2011 is really a make-it-or-break-it year for Joba if he’s thinking of getting rich in pinstripes. He’s gonna need to put up some impressive stats in 70 innings. Maybe then a team like the Tigers will trade for Joba and re-convert him to a starter ala Phil Coke.

    • Accent Shallow says:

      I wish the Tigers luck with the Phil Coke Experience. Multiple innings of pointing to flyballs?

      Seriously, Coke was a reliever for a good reason – lack of stuff/success.

  12. David says:

    Back to Joba for hopefully the last time. If there was any truth at all to the opinion that he would in fact be an effective starter, Cash would be shuffling through offers for him. Smart teams like perhaps the Twins would be saying “Cashman has him buried. Our reports say that he can be perhaps an effective #3 starter. Let’s see what it would take to get him”.

    There – Done!!

    • Ted Nelson says:

      Let me first say that I’m not critical of the organization for its handling of Joba.

      We have no idea what trade offers Cashman is getting or could get for Joba. Teams don’t just have to think Joba could be a good starter, they have to be willing to give the Yankees more than the Yankees think he’s worth. A 25 year old elite reliever with at least 3 more years of team control (aka cheap) and the potential to be their best reliever over the next 10 or so years if re-signed is pretty valuable. Given how much they pay Mo, Soriano, Marte, and Feliciano… the Yankees are clearly of the opinion relief pitching is valuable. Plus the Yankees are a team that’s going to place more value on major league production relative to prospects compared to a lot of smaller market and non-contending teams.

      The fact that he hasn’t been traded doesn’t necessarily say much about the demand for his services league-wide.

      • The Big City of Dreams says:

        Joba’s elite?????

        “The fact that he hasn’t been traded doesn’t necessarily say much about the demand for his services league-wide.”

        But is that based on his performance taking a step back or being pigeon holed into a relief role? Or is it a combination of both

        • Ted Nelson says:

          Yes. 2.98 FIP and 1.4 WAR means you are an elite reliever depending on how you define elite.

          “But is that based on his performance taking a step back or being pigeon holed into a relief role?”

          I don’t see how that relates to the quote you post above it. The only thing that his not being traded says is that no trade opportunity has come along where a team is willing to give the Yankees more for Joba than he’s worth to the Yankees. Or maybe what they think he’s worth in a trade if they think his trade value is higher than his value to the Yankees: i.e. hold him because you’ll get more later. That’s all it says. It says nothing about his performance or being pigeon holed or anything else.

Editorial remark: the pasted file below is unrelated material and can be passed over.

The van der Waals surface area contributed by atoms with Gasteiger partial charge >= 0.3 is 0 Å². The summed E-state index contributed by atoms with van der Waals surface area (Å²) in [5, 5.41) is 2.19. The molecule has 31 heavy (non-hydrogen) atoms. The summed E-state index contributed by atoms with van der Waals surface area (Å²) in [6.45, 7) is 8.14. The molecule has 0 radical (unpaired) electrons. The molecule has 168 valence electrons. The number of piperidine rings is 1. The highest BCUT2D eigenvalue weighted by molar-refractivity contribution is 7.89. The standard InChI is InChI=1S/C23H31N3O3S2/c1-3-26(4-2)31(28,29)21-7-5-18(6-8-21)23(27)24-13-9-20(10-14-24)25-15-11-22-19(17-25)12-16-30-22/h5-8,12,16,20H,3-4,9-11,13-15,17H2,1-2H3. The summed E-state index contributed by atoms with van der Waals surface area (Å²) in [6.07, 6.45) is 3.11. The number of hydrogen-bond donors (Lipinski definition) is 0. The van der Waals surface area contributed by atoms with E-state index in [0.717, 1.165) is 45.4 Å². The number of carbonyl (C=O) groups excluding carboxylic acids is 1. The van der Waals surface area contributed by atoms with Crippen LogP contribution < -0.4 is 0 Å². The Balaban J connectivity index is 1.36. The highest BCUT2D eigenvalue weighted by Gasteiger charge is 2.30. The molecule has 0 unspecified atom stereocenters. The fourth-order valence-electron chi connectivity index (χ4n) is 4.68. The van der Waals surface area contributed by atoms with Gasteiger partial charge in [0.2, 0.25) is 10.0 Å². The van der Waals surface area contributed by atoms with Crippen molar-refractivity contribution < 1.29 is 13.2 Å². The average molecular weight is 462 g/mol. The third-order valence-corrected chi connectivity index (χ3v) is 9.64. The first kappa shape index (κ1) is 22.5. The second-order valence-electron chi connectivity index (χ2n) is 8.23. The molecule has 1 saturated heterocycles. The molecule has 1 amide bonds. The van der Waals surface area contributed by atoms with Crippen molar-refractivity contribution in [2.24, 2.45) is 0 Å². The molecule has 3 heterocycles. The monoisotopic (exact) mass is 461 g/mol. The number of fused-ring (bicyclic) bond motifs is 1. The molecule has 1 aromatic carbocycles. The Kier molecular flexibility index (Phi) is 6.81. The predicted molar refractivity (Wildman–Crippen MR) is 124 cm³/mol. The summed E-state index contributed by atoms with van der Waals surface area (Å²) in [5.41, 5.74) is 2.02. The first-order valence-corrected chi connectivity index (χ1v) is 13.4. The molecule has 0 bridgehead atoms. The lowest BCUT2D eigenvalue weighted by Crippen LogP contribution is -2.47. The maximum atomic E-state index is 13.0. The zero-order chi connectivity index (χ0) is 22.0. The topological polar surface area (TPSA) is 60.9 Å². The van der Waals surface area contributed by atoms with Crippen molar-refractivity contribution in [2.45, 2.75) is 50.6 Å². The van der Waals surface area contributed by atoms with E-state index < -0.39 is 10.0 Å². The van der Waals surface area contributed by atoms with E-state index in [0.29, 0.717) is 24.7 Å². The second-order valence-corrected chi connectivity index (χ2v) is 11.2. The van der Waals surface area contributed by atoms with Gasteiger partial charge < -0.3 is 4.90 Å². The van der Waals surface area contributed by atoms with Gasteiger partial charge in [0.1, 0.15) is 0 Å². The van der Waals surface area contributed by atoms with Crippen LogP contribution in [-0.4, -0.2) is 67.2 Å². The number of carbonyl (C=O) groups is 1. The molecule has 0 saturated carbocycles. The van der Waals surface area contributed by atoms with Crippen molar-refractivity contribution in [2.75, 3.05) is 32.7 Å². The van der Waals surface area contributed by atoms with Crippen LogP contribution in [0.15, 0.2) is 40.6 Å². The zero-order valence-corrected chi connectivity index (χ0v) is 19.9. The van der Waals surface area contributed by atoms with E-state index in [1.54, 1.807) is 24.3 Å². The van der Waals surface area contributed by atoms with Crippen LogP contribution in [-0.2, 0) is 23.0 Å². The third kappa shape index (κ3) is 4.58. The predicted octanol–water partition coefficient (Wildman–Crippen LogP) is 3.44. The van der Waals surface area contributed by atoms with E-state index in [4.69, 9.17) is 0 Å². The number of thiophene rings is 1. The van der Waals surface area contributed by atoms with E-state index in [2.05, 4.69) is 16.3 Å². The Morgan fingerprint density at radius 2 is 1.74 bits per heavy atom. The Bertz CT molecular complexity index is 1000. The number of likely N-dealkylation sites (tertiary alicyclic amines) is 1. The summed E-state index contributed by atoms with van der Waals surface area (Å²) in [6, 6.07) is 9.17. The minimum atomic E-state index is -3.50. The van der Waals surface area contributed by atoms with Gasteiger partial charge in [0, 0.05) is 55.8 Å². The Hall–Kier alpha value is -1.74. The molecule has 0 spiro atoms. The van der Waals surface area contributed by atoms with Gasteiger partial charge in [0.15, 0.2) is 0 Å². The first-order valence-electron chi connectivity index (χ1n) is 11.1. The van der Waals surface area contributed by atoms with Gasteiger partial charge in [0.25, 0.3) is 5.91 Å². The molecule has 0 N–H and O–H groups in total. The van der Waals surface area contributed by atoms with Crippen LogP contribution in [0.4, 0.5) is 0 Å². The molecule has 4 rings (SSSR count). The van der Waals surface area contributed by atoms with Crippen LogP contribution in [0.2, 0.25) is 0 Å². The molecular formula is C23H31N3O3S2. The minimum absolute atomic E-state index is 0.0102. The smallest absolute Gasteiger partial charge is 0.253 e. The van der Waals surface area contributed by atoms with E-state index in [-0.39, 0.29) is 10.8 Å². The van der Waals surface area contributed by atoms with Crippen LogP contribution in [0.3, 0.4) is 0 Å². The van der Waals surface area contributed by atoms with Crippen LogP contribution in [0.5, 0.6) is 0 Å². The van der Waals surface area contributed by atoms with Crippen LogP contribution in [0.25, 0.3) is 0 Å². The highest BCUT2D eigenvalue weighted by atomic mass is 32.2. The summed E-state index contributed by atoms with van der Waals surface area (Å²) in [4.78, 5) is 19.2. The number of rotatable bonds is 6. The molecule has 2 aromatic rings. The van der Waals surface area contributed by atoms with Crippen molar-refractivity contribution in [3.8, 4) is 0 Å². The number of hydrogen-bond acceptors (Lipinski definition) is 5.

• The Big City of Dreams says:

            I disagree I don’t think he’s elite. He was too inconsistent last yr to be considered an elite reliever.

            • Ted Nelson says:

              He was the 27th best reliever in baseball in 2010 according to WAR, and there are 30 teams. Again, it depends how you define elite. If you’re talking about a handful of guys? No. If you’re talking about someone who could be a closer right now? Yes.

              • The Big City of Dreams says:

                I want to make sure I have this right because I don’t want to put words in your mouth. You think he could be a closer right now given what you have seen?

                • Ted Nelson says:

                  There are 30 “closers” in baseball. I think he is one of the top 30 relievers in baseball. So, yes, I think he could be a “closer” right now.

                  You don’t need to put words into my mouth when I clearly stated it.

                  I have actually used stats to back up this position. You, on the other hand, just keep talking about what you’ve seen. I don’t really care to discuss it if that’s the entire basis of your argument.

                  • The Big City of Dreams says:

                    He couldn’t even pitcher the 8th inning last yr and lost his job to Wood. The only reason he had success was because he was moved into lower leverage situations. So I’m suppose to believe he could be a closer. Good luck with that.

          • C-Mac says:

            “Yes. 2.98 FIP and 1.4 WAR means you are an elite reliever depending on how you define elite.”

            “It depends on what the meaning of the word ‘is’ is.” – Bill Clinton, 1998.

  13. >>I think it’s one of those rare deals where no one is happy. Not the team, not Jeter, not the fans

    Which is probably why it was the best possible outcome. If even 2 of the 3 parties were happy at the expense of the 3rd we’d still be talking about it

  14. SamVa says:

    Thanks Mike for the summary of all of that.

    I saw someone above comment about ARod not continuing at third in the later years of his contract. Would he and DJ split time at DH/LF? I mean even with his arm strength I don’t see ARod making a very good defensive LF’er at all. Jeter may be decent, but all we can do is speculate. Anyone’s thoughts?

    Also, I know what they say about Joba, but does anyone else have any small feeling that they may indeed give him another shot? (unless there truly is something wrong with his medicals)
    Cashman has said a lot of things to the media that turn out to be the exact opposite of what is true. Not saying that this is one of them, but couldn’t you see ownership stepping in and saying something about it?
    They did it on Soriano. One never knows these days I guess.

    • The Big City of Dreams says:

      I wouldn’t bet my life on it. It seems like they are doing everything they can to not even put Joba in a situation to start. Looking at guys like Garcia, Millwood, and Duchscherer…waiting for Andy to come back and having Nova and Mitre in front of Joba on the depth chart.